They employed an array of techniques to analyze the collected data. While the scoring of the quantitative surveys was straightforward, Sirin and Fine had to implement a thoughtful and rigorous process for interpreting and understanding the voluminous data acquired through the interviews and focus groups. Not only did they record these encounters (evidenced by extensive verbatim quotes in the book), but they insured that at least two researchers were present in order to compare reactions and interpretations. As they compiled these data, they developed a scheme for categorically coding the results in order to systematically analyze, tabulate, and evaluate what the data meant and suggested. From these data, Sirin and Fine were able to provide rich portraits of individuals, accurate composites of distinct types, and statistically relevant characterizations of the overall sample. For interpreting the psychological projections inferred from the identify maps, they relied not only on Fine’s expertise as a psychologist but also consulted other professionals to confirm interpretations and judgments. From these interpretations, three categories emerged that summarized the inferred assessments of how well the young people had either: 1) integrated their Muslim identities with their American identifies; 2) maintained parallel and unconflicted identities; or 3) exhibited significant conflict between their two identities. (p. 121) These results exemplify the thorough and deliberate processes applied by Sirin and Fine in their efforts to inductively analyze the data in order to understand its significance and meaning.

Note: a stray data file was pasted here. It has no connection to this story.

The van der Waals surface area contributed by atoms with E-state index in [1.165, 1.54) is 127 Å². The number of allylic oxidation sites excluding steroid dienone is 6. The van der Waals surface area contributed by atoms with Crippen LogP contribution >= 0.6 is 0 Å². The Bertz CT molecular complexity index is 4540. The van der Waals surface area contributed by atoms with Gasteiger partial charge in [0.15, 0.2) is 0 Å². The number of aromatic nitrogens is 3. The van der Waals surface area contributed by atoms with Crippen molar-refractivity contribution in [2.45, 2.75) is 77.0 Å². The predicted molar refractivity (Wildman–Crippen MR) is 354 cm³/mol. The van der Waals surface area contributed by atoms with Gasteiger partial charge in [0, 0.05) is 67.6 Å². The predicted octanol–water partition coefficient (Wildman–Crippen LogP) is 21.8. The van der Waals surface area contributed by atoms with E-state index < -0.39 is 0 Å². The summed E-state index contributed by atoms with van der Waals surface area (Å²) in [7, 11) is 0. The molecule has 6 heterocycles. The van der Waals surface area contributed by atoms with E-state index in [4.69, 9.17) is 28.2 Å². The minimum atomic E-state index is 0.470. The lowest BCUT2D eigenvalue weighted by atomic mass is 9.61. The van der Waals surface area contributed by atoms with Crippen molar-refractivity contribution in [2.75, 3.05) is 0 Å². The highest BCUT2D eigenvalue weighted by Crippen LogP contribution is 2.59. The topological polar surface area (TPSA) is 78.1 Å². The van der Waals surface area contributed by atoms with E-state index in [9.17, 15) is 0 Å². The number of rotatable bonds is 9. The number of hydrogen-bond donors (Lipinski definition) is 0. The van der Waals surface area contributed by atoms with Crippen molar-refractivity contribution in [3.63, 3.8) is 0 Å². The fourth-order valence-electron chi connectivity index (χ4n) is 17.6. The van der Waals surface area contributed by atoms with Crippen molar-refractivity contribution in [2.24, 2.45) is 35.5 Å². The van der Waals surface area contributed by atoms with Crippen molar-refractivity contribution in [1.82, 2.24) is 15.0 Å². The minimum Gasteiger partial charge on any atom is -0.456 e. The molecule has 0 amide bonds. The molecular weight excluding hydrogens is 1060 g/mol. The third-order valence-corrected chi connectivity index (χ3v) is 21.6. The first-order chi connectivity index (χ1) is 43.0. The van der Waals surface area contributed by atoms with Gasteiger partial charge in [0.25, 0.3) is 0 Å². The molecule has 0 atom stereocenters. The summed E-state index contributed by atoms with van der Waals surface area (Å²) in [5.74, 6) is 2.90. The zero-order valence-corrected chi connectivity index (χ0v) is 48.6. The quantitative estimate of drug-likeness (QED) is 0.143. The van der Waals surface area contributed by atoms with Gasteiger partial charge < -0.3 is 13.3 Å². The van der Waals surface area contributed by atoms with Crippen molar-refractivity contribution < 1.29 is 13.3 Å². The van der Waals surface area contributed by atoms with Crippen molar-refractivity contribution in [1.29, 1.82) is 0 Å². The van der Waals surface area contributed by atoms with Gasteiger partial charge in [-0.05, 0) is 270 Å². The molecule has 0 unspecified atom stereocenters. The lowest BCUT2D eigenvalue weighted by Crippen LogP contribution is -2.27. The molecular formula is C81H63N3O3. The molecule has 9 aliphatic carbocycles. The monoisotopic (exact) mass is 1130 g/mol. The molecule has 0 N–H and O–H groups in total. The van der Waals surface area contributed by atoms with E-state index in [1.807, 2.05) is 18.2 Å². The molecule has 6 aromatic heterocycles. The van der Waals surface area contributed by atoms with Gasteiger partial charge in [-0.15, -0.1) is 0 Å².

From what began as a research exploration lacking an a priori thesis or prescribed process, a design for the study emerged from the inferences and understandings suggested by the data. The first example of this recounted by Sirin and Fine was their reliance on an Advisory Group of six students, who provided initial guidance and feedback on certain topics or themes to address or avoid. The study proceeded as the researchers assessed the results from their various data collection techniques, not according to a predetermined schedule.